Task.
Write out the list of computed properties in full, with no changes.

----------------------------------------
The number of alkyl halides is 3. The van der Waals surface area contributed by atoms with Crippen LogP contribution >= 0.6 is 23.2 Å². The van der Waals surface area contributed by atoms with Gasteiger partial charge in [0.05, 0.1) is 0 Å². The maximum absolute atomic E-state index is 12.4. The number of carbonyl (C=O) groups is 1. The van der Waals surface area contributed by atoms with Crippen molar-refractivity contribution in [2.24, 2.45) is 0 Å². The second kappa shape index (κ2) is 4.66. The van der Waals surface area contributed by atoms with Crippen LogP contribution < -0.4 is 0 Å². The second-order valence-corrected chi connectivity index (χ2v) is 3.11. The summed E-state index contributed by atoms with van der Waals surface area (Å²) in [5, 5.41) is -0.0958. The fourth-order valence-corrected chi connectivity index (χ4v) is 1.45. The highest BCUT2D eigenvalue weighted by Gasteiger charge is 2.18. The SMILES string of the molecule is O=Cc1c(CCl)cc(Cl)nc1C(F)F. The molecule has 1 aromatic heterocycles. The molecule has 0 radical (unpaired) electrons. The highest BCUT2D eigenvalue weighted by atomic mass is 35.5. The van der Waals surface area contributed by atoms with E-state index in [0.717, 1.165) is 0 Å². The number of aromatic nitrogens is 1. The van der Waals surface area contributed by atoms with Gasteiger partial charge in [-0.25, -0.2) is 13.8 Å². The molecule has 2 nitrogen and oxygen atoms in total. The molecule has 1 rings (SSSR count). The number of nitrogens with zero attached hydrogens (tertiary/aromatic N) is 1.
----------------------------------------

The number of alkyl halides is 3. The van der Waals surface area contributed by atoms with Crippen LogP contribution >= 0.6 is 23.2 Å². The van der Waals surface area contributed by atoms with Gasteiger partial charge in [0.05, 0.1) is 0 Å². The maximum absolute atomic E-state index is 12.4. The number of carbonyl (C=O) groups is 1. The van der Waals surface area contributed by atoms with Crippen molar-refractivity contribution in [2.24, 2.45) is 0 Å². The second kappa shape index (κ2) is 4.66. The van der Waals surface area contributed by atoms with Crippen LogP contribution < -0.4 is 0 Å². The second-order valence-corrected chi connectivity index (χ2v) is 3.11. The summed E-state index contributed by atoms with van der Waals surface area (Å²) in [5, 5.41) is -0.0958. The fourth-order valence-corrected chi connectivity index (χ4v) is 1.45. The highest BCUT2D eigenvalue weighted by Gasteiger charge is 2.18. The SMILES string of the molecule is O=Cc1c(CCl)cc(Cl)nc1C(F)F. The molecule has 1 aromatic heterocycles. The molecule has 0 radical (unpaired) electrons. The highest BCUT2D eigenvalue weighted by atomic mass is 35.5. The van der Waals surface area contributed by atoms with E-state index in [0.717, 1.165) is 0 Å². The number of aromatic nitrogens is 1. The van der Waals surface area contributed by atoms with Gasteiger partial charge in [-0.25, -0.2) is 13.8 Å². The molecule has 2 nitrogen and oxygen atoms in total. The molecule has 1 rings (SSSR count). The number of nitrogens with zero attached hydrogens (tertiary/aromatic N) is 1.